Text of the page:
(e) feeding said bottoms to a fixed bed reactor containing a chemisorption catalyst that selectively adsorbs organic sulfur compounds thereby removing a portion of said organic sulfur compounds; and
(f) recovering the effluent from said fixed bed reactor as the stream containing n-butenes.
16. The process according to claim 15 wherein said bottoms contains less than 1 wppm dimethyl ether and less than 10 wppm butadienes and said effluent contains less than 1 wppm organic sulfur compounds.
17. The process according to claim 15 wherein said mixed C4 stream is from a methyl ethyl tertiary butyl ether process or an isobutene purification process.
18. The process according to claim 17 wherein said mixed C4 stream contains less that 10 mol% isobutene.
Description

This application claims the benefit of provisional application 60/489,977 filed Jul. 25, 2003.

BACKGROUND OF THE INVENTION

1. Field of the Invention

The present invention relates to the oligomerization of alkenes, e.g., the oligomerization of normal butenes to produce primarily octenes. More particularly the invention relates to the oligomerization of 1-butene and 2-butene contained in a mixed C4 stream which has been depleted of isobutenes such as from an MTBE unit or isobutene purification units. More particularly the invention relates to the oligomerization of butenes over ZSM-57 zeolite catalyst in a distillation column reactor.

2. Related Art

The mixed C4 stream from an MTBE unit or an isobutene purification unit, often called a raffinate stream, contains diluted normal butenes, especially butene-1 and butene-2. These streams have been dimerized in the past in tubular reactors containing catalysts such as supported phosphoric acid (SPA) and the zeolites ZSM-22 and ZSM-57. However the reaction conditions have been severe, e.g., temperatures of between 330 F. to 482 F. and pressures of between 1,000 psig to 1,215 psig.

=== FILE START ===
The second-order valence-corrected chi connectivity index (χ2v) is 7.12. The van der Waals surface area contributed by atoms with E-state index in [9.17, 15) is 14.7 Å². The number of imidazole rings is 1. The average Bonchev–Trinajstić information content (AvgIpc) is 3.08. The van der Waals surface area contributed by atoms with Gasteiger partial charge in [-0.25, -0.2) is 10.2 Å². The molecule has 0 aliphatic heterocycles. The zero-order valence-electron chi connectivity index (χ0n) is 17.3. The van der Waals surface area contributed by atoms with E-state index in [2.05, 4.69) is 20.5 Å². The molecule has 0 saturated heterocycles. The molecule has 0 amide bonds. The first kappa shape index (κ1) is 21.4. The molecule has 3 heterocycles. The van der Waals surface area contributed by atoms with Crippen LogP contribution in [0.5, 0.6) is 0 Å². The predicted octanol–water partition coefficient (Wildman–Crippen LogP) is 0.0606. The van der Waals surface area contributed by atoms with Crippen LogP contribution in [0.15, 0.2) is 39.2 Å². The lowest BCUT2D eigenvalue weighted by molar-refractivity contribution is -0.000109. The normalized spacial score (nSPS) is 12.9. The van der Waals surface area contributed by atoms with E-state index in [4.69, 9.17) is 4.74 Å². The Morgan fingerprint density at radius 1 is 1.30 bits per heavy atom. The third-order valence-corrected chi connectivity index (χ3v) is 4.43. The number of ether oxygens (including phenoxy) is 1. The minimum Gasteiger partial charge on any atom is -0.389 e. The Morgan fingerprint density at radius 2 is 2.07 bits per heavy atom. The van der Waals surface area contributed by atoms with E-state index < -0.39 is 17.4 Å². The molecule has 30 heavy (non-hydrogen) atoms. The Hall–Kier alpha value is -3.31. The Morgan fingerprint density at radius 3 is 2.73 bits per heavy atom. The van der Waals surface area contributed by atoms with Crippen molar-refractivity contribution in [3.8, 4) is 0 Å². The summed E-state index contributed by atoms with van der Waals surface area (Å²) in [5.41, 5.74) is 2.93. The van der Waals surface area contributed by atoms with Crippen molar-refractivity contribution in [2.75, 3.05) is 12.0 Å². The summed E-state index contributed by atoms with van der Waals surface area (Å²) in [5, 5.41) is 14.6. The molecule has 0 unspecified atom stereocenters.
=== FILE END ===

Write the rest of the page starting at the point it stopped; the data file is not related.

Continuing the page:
Besides the reaction conditions the catalysts have previously had short lives. The SPA catalyst produces only about 333 tons of oligomers per ton of catalyst and has a useful lifetime of 2–3 weeks on stream, after which the catalyst must be discarded. The zeolite catalysts have longer lifetimes (3–4 months), but lose activity and must be regenerated off-line at considerable expense.

The selectivity of the above-mentioned catalysts is lower than ideal. The desired product from butenes is octenes, which can be converted to isononyl alcohols. Higher oligomers, such as C12 olefins are useful to the extent that profitable outlets, e.g., tridecyl alcohol or isopar solvents, can be found.

Typical results of the selectivity of the above catalysts in the tubular reactors are shown below in TABLE I: